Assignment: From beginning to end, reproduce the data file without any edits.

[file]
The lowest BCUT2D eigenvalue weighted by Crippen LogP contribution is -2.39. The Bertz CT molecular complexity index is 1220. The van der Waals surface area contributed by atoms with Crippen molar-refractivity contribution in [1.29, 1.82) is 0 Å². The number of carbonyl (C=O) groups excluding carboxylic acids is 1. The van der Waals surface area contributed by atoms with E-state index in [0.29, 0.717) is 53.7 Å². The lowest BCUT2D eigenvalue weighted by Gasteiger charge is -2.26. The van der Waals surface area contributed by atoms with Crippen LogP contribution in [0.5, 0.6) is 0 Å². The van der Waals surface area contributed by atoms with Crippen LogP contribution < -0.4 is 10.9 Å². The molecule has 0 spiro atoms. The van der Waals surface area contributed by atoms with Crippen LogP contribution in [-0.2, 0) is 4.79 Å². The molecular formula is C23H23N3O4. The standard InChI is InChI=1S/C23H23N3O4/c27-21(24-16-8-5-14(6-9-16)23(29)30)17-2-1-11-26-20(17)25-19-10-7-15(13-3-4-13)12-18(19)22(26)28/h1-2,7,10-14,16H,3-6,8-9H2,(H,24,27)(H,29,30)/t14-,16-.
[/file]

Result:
The lowest BCUT2D eigenvalue weighted by Crippen LogP contribution is -2.39. The Bertz CT molecular complexity index is 1220. The van der Waals surface area contributed by atoms with Crippen molar-refractivity contribution in [1.29, 1.82) is 0 Å². The number of carbonyl (C=O) groups excluding carboxylic acids is 1. The van der Waals surface area contributed by atoms with E-state index in [0.29, 0.717) is 53.7 Å². The lowest BCUT2D eigenvalue weighted by Gasteiger charge is -2.26. The van der Waals surface area contributed by atoms with Crippen LogP contribution in [0.5, 0.6) is 0 Å². The van der Waals surface area contributed by atoms with Crippen LogP contribution < -0.4 is 10.9 Å². The molecule has 0 spiro atoms. The van der Waals surface area contributed by atoms with Crippen LogP contribution in [-0.2, 0) is 4.79 Å². The molecular formula is C23H23N3O4. The standard InChI is InChI=1S/C23H23N3O4/c27-21(24-16-8-5-14(6-9-16)23(29)30)17-2-1-11-26-20(17)25-19-10-7-15(13-3-4-13)12-18(19)22(26)28/h1-2,7,10-14,16H,3-6,8-9H2,(H,24,27)(H,29,30)/t14-,16-.